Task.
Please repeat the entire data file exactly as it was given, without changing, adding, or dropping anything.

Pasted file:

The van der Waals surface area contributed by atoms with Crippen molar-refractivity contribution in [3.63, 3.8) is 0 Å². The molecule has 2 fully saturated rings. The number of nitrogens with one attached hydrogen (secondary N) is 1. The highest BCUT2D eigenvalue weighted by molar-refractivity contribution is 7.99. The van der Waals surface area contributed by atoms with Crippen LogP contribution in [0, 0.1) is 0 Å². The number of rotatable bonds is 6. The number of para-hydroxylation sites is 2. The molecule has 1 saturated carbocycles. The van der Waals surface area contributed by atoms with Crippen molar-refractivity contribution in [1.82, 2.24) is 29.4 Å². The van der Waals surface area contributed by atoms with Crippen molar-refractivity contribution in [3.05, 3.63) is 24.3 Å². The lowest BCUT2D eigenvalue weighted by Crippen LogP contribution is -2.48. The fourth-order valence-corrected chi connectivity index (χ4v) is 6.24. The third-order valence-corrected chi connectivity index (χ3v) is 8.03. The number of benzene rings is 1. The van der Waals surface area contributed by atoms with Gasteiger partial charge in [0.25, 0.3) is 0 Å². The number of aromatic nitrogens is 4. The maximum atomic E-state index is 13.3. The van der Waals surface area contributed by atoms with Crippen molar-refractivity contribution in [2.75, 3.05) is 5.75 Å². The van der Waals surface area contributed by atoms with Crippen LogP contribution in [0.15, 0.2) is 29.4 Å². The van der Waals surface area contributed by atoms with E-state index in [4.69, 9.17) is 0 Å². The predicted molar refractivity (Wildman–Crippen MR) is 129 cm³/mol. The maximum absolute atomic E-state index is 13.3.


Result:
The van der Waals surface area contributed by atoms with Crippen molar-refractivity contribution in [3.63, 3.8) is 0 Å². The molecule has 2 fully saturated rings. The number of nitrogens with one attached hydrogen (secondary N) is 1. The highest BCUT2D eigenvalue weighted by molar-refractivity contribution is 7.99. The van der Waals surface area contributed by atoms with Crippen LogP contribution in [0, 0.1) is 0 Å². The number of rotatable bonds is 6. The number of para-hydroxylation sites is 2. The molecule has 1 saturated carbocycles. The van der Waals surface area contributed by atoms with Crippen molar-refractivity contribution in [1.82, 2.24) is 29.4 Å². The van der Waals surface area contributed by atoms with Crippen molar-refractivity contribution in [3.05, 3.63) is 24.3 Å². The lowest BCUT2D eigenvalue weighted by Crippen LogP contribution is -2.48. The fourth-order valence-corrected chi connectivity index (χ4v) is 6.24. The third-order valence-corrected chi connectivity index (χ3v) is 8.03. The number of benzene rings is 1. The van der Waals surface area contributed by atoms with Gasteiger partial charge in [0.25, 0.3) is 0 Å². The number of aromatic nitrogens is 4. The maximum atomic E-state index is 13.3. The van der Waals surface area contributed by atoms with Crippen molar-refractivity contribution in [2.75, 3.05) is 5.75 Å². The van der Waals surface area contributed by atoms with Crippen LogP contribution in [0.15, 0.2) is 29.4 Å². The van der Waals surface area contributed by atoms with E-state index in [4.69, 9.17) is 0 Å². The predicted molar refractivity (Wildman–Crippen MR) is 129 cm³/mol. The maximum absolute atomic E-state index is 13.3.